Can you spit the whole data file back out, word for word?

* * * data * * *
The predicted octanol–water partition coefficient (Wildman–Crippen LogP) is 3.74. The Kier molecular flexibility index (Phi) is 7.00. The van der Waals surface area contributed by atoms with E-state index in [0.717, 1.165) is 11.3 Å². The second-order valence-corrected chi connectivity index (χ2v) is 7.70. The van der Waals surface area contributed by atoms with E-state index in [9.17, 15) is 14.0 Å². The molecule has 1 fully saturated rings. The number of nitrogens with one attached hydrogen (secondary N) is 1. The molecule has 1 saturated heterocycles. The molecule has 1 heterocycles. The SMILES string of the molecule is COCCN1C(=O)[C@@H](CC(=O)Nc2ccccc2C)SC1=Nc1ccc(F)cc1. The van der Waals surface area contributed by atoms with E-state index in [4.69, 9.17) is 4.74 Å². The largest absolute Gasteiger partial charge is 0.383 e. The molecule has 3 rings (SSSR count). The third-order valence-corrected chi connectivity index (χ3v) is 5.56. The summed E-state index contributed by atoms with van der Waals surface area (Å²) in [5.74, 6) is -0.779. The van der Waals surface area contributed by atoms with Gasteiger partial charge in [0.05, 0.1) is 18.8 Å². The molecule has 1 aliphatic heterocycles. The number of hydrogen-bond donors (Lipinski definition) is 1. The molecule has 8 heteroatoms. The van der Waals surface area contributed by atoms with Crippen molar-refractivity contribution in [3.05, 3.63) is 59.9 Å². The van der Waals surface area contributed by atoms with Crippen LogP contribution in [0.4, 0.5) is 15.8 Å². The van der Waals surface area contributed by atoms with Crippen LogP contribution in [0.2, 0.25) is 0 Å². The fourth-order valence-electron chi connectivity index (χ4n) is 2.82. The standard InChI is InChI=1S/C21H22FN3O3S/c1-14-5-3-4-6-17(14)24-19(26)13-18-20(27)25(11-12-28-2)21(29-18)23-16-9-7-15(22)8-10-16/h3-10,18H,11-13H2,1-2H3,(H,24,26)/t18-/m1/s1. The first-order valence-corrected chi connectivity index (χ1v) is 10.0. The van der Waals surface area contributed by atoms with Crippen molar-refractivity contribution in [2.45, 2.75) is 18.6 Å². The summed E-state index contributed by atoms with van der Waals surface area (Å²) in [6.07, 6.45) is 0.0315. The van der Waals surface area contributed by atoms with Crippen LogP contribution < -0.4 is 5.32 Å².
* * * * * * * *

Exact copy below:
The predicted octanol–water partition coefficient (Wildman–Crippen LogP) is 3.74. The Kier molecular flexibility index (Phi) is 7.00. The van der Waals surface area contributed by atoms with E-state index in [0.717, 1.165) is 11.3 Å². The second-order valence-corrected chi connectivity index (χ2v) is 7.70. The van der Waals surface area contributed by atoms with E-state index in [9.17, 15) is 14.0 Å². The molecule has 1 fully saturated rings. The number of nitrogens with one attached hydrogen (secondary N) is 1. The molecule has 1 saturated heterocycles. The molecule has 1 heterocycles. The SMILES string of the molecule is COCCN1C(=O)[C@@H](CC(=O)Nc2ccccc2C)SC1=Nc1ccc(F)cc1. The van der Waals surface area contributed by atoms with E-state index in [4.69, 9.17) is 4.74 Å². The largest absolute Gasteiger partial charge is 0.383 e. The molecule has 3 rings (SSSR count). The third-order valence-corrected chi connectivity index (χ3v) is 5.56. The summed E-state index contributed by atoms with van der Waals surface area (Å²) in [5.74, 6) is -0.779. The van der Waals surface area contributed by atoms with Gasteiger partial charge in [0.05, 0.1) is 18.8 Å². The molecule has 1 aliphatic heterocycles. The number of hydrogen-bond donors (Lipinski definition) is 1. The molecule has 8 heteroatoms. The van der Waals surface area contributed by atoms with Crippen molar-refractivity contribution in [3.05, 3.63) is 59.9 Å². The van der Waals surface area contributed by atoms with Crippen LogP contribution in [0.4, 0.5) is 15.8 Å². The van der Waals surface area contributed by atoms with Crippen LogP contribution in [0.2, 0.25) is 0 Å². The fourth-order valence-electron chi connectivity index (χ4n) is 2.82. The standard InChI is InChI=1S/C21H22FN3O3S/c1-14-5-3-4-6-17(14)24-19(26)13-18-20(27)25(11-12-28-2)21(29-18)23-16-9-7-15(22)8-10-16/h3-10,18H,11-13H2,1-2H3,(H,24,26)/t18-/m1/s1. The first-order valence-corrected chi connectivity index (χ1v) is 10.0. The van der Waals surface area contributed by atoms with Crippen molar-refractivity contribution in [2.45, 2.75) is 18.6 Å². The summed E-state index contributed by atoms with van der Waals surface area (Å²) in [6.07, 6.45) is 0.0315. The van der Waals surface area contributed by atoms with Crippen LogP contribution < -0.4 is 5.32 Å².